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HILL AIR FORCE BASE — Monday morning, a contractor was busy painting the propellers and tires of a C-35 that once flew with the "Candybomber," Gail Halvorsen, during World War II.
"Repainting like this is exceptionally rare," Aerospace Museum Curator Justin Hall explained.
The C-35 is one of five planes and two missiles that are getting a fresh coat outside the museum at Hill Air Force Base. While they are often the first aircraft visitors see, they're also the ones that endure the most wear, sitting outside.
"It's really beneficial to the airplanes," Hall said. "It helps make sure everything is historically accurate and reflective of the way these planes would have looked when they were in service."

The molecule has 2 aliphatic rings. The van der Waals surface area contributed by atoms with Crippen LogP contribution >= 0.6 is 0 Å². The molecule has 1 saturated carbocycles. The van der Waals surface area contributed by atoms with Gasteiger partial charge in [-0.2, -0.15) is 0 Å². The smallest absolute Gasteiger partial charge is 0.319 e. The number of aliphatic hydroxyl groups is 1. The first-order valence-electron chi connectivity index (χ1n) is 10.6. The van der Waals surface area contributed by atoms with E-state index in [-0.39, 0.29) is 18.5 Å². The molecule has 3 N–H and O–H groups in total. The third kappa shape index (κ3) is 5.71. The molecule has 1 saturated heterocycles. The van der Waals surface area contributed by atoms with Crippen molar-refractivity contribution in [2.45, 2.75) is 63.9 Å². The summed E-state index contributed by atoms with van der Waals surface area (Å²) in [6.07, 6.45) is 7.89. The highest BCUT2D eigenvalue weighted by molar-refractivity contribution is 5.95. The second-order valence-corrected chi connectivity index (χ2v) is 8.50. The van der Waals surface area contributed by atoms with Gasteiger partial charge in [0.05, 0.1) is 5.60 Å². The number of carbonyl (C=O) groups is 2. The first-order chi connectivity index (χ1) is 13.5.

Hall said the contractors, based out of Atlanta, Georgia, are given detailed instructions on how the aircraft should be painted. In addition to keeping them looking nice, the paint protects the craft against corrosion.
"We think it's important," Hall said. "We have a lot of veterans and active service people in the community who take a lot of pride in our history."
In all, the repainting process is expected to take about three weeks.